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I am currently design a high power system transistors in TO220 package.

I am planning to mount those transistors on a metal box that will act as a dissipator/heatsink for the transistors. The walls of the metal being thin, I can't just thread the holes, so I am planning on having a screw and a nut to mount it.

Most of the design I have seen online are having the head of the screw on the front of the transistor, and the nut at the back of it. (https://sound-au.com/heatsinks.htm#s11.1) However, I could not find any reason why it is recommended to place the nut at the back, and not in front. Does it really matter ?

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    \$\begingroup\$ I sure hope not. Because when I tap the hole in a heatsink I have no choice in the direction of the screw. \$\endgroup\$
    – DKNguyen
    Jul 20 at 22:26
  • \$\begingroup\$ Is there a typo in your question? Did you mean to say "The walls of the metal being thin, I can't just thread the holes"? If that is so then the answer is "no, it doesn't matter". My only concern would be that the thin metal wouldn.t dissipate the heat fast enough. As a general principal, all things being equal, the thicker the metal the better the heat dissipation. \$\endgroup\$ Jul 20 at 22:32
  • \$\begingroup\$ I fixed the typo. Thank you very much for the feedback, I'll check that the dissipation of the walls is good enough \$\endgroup\$
    – Johan B
    Jul 20 at 22:38
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    \$\begingroup\$ @JohanB I had a look at the article you quote and the possible problem of using the case / chassis as a heat sink is discussed in section 2 (sound-au.com/heatsinks.htm#s2) under "Flat Sheets" \$\endgroup\$ Jul 21 at 1:06

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There should not be a problem. Having the screw head on top of the mounting tab is of course required if the package is going to be mounted on a heatsink with a tapped hole where the far side is between fins or blind. It also precludes any sort of clearance issues with a hex nut hitting the side of the package molding. A flat washer is recommended under the screw head and therefore should be present between the nut and mounting tab as well. The optional lock washer should be installed between the nut and flat washer. Additional information with recommended torque values can be found here (too much torque can be as bad as not enough): https://www.st.com/resource/en/technical_note/dm00238320-mounting-instructions-for-thd-through-hole-device-packages-stmicroelectronics.pdf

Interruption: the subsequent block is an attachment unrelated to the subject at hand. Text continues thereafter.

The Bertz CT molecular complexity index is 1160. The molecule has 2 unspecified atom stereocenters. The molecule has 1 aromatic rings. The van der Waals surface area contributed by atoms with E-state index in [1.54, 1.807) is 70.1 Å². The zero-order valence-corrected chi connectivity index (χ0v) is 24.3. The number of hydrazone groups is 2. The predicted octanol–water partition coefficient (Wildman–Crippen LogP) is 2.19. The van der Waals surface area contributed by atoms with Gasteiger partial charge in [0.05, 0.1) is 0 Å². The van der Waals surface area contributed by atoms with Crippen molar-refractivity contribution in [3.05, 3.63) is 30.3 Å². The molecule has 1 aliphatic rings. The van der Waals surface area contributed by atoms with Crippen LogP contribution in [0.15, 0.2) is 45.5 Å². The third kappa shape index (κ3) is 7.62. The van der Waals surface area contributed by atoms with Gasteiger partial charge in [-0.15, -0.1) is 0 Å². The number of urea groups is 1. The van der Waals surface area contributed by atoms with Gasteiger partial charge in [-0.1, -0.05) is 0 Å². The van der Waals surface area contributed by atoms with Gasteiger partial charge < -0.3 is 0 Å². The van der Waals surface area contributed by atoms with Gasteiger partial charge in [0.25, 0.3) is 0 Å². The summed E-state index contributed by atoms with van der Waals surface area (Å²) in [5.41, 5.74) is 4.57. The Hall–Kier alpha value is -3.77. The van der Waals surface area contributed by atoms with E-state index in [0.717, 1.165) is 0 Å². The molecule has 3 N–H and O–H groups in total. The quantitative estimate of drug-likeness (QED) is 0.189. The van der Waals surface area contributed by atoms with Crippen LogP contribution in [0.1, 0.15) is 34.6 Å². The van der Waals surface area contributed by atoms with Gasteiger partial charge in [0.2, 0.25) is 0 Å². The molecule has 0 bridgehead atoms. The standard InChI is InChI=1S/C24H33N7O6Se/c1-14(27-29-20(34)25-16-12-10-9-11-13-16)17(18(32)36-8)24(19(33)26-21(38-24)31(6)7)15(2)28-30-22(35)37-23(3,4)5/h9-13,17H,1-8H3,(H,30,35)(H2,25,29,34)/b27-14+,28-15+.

Keep in mind that the tabs are usually not electrically isolated.

Edit: I would also confirm that the walls of the enclosure are not warping and reducing the contact area.

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Not electrically, no. I would insist on screw heads facing outward, so you don't have the jagged edges of the nut and spare thread sticking out.

In a... more professionally? made enclosure (or if you want to get the hardware to do it yourself!), the threads can also be press-fit inserts, or spot-welded studs, even in fairly thin material (0.8mm, maybe thinner?).

Obviously, mounting force isn't going to be great (the material tends to bow away from the component body, or vice versa -- like in Fig.1 https://www.nxp.com/files-static/rf_if/doc/app_note/AN1040.pdf but both sides may flex away!), and with thin material, the heat spreading power isn't very much. That is, you may end up with a hot spot on the enclosure, rather than dissipating heat evenly over its surface.

Offhand, I would guess, for 0.8mm aluminum, doing 10 W in a single device, mounted in this way, is about the limit I would consider.

Note that you can bolt on heatsinks to the outside -- which gives a stiff mounting surface again, so you don't have to worry about material flex (besides the device tab and such, of course). Grease all faces, of course (heatsink to enclosure, enclosure to device). But be careful that it's not awkward for the user (sharp corners, add perf/mesh covers?), nor blocked by them (e.g. a stereo system, with big heatsinks on its rear, tucked in the back of a cubbyhole, gets about nil circulation).

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